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The relationship between suspended sediment concentration and remotely sensed spectral radiance - a review

Curran, P. J. & Novo, E. (1988). The relationship between suspended sediment concentration and remotely sensed spectral radiance - a review. Journal of Coastal Research, 4(3), pp. 351-368.


Information on the concentration of suspended sediments in coastal waters is necessary for the understanding and management of the coastal environment. Traditionally, suspended sediment concentration (SSC) has been measured by time-consuming and costly boat surveys which allow the accurate measurement of SSC for single points in space and time. Remote sensing from airborne and spaceborne sensors has proved to be a useful adjunct to such surveys as it provides an instantaneous and synoptic view of sediments that would otherwise be unavailable. The key to the success of remote sensing in such a role is the strong positive relationship that exists between SSC and remotely sensed spectral radiance (L(x)).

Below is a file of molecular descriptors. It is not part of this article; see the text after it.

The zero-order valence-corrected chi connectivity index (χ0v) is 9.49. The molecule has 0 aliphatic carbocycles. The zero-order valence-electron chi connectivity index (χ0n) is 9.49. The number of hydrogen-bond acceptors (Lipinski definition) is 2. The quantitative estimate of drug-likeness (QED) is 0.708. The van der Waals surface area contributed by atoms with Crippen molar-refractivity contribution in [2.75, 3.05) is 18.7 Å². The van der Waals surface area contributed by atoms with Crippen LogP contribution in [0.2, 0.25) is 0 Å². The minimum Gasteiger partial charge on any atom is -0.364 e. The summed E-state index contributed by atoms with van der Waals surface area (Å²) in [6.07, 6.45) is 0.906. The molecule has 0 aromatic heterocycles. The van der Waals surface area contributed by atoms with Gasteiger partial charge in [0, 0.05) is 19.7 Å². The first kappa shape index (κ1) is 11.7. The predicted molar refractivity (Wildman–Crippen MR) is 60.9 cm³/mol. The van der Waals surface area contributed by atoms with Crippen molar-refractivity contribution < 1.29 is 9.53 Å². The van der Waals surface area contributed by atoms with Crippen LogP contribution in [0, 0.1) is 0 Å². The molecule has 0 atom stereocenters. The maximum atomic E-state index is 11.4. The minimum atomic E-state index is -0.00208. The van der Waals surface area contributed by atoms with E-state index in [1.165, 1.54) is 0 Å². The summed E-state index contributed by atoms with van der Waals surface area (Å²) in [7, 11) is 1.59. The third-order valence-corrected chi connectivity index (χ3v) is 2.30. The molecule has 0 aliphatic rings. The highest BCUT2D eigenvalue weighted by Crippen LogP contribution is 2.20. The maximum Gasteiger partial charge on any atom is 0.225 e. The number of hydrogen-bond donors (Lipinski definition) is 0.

This review provides an introduction to this SSC/L(x) relationship; exploring its physical basis, its robustness under a range of environmental conditions and its utility as a tool for estimation. It is concluded that future research on this relationship should concentrate upon the suppression of environmental influences and the optimum sampling of SSC.

Publication Type: Article
Publisher Keywords: Suspended sediment concentration, remote sensing, statistical relationship, environmental effects, estimation
Subjects: G Geography. Anthropology. Recreation > GB Physical geography
Q Science > QA Mathematics > QA75 Electronic computers. Computer science
Departments: Presidents's Portfolio
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